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Published April 26, 2021
A new study organized by faculty members in the University of Wyoming’s Haub School of Environment and Natural Resources seeks to identify the potential impacts of nonmotorized recreation on wildlife at the newly acquired Pilot Hill property east of Laramie.
The study, “Understanding Recreation-Wildlife Interactions on Pilot Hill,” is led by Haub School faculty members Abigail Sisneros-Kidd, an assistant professor of outdoor recreation and tourism management; Joe Holbrook, an assistant professor of carnivore and habitat ecology; and Drew Bennett, a professor of practice in the Whitney MacMillan Private Lands Stewardship Program. The team is working closely with stakeholders, including Pilot Hill Inc. and the Wyoming Game and Fish Department, to implement the study.
“Pilot Hill offers a unique landscape with lots of opportunity for outdoor recreation and also provides significant habitat for several wildlife species, including elk, moose, pronghorn, black bears, mountain lions and bald eagles,” Sisneros-Kidd says. “We know participation in nonmotorized recreation is on the rise nationally, particularly in the West. However, there is not a lot of research available that shows how increases in recreation affect wildlife. Pilot Hill provides an ideal laboratory to engage University of Wyoming students to address questions that will increase in importance as outdoor recreation continues to grow in Wyoming and beyond.”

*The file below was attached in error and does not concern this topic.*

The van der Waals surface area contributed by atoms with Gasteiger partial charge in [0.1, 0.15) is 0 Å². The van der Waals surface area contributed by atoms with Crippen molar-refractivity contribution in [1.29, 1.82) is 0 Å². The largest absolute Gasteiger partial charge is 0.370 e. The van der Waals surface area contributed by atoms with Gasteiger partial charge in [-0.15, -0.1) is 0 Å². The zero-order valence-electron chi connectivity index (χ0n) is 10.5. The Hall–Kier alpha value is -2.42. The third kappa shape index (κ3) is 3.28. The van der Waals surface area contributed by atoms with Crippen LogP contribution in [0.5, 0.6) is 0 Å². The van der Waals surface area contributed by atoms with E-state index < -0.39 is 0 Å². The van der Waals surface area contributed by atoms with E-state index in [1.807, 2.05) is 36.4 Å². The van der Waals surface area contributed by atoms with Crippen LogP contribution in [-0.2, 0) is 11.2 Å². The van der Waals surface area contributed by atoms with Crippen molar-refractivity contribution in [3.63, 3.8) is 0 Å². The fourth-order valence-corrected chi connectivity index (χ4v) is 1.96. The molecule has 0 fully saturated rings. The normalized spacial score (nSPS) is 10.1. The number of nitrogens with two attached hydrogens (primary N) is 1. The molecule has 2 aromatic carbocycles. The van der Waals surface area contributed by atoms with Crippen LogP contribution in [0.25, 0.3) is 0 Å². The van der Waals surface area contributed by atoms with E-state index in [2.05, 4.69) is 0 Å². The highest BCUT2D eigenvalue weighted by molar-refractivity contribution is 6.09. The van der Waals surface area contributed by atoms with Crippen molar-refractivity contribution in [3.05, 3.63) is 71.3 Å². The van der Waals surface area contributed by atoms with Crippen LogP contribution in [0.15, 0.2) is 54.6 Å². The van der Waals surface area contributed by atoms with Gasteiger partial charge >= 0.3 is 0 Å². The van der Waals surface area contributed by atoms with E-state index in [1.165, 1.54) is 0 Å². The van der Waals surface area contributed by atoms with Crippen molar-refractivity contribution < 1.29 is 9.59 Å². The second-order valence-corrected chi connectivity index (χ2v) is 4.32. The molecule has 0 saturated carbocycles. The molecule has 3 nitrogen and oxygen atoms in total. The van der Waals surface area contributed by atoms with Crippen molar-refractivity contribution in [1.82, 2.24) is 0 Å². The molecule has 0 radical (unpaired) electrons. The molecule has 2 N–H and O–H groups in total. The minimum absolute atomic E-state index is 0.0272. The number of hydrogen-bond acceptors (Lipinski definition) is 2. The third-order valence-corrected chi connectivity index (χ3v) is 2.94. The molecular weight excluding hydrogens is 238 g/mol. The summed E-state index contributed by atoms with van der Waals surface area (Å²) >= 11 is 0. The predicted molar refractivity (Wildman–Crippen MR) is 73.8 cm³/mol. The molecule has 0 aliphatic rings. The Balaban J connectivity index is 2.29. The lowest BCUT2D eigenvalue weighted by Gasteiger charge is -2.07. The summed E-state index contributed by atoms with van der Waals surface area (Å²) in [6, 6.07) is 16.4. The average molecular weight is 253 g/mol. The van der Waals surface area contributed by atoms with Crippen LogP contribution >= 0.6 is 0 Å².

The project uses an experimental study design that will allow researchers to monitor the behavior, habitat use and occupancy of wildlife on the property before, during and after it is open to the public for recreational use, and trail infrastructure is built.
Using a network of game cameras deployed in three sampling areas of the property -- including a high-recreational use area, a moderate-recreational use area, and a control area on private land adjacent to the property that will remain closed to public access and recreation -- researchers will collect photo data year-round to observe activity patterns and intensity of habitat use by wildlife.
Images collected by the cameras will be organized by species and statistically analyzed to determine changes in behavior relative to recreational use. The team also will install trail counters, conduct user surveys and collect data on visitor spatial behaviors on the trails, using GPS to help illustrate patterns of recreational use within the Pilot Hill trail system. Wildlife data then will be linked to recreation data to evaluate questions about spatio-temporal changes in wildlife behavior and habitat use associated with recreation.
The UW Foundation has established a YouFund campaign to raise $7,500 for the first year of the project. All donations will go directly to support student researchers and will be used to pay for project equipment, including memory cards and batteries needed for the camera traps, as well as to compensate student workers for their time on-site and travel to and from study areas on the Pilot Hill property.
To learn more about the fund, go here.
Pilot Hill consists of nearly nine square miles of open space that connects the town of Laramie to more than 65,000 additional acres of national forest and state lands in the Laramie Range. The property is managed by the nonprofit Pilot Hill Inc., in partnership with the Wyoming Game and Fish Department, and is jointly owned by UW and the state.
The site operates under a special use recreation and wildlife habitat management lease approved last August. Previously, the property was owned by Warren Lands and Livestock Co. and was made available via purchase by UW and a land exchange organized by the Wyoming Office of State Lands in July 2020.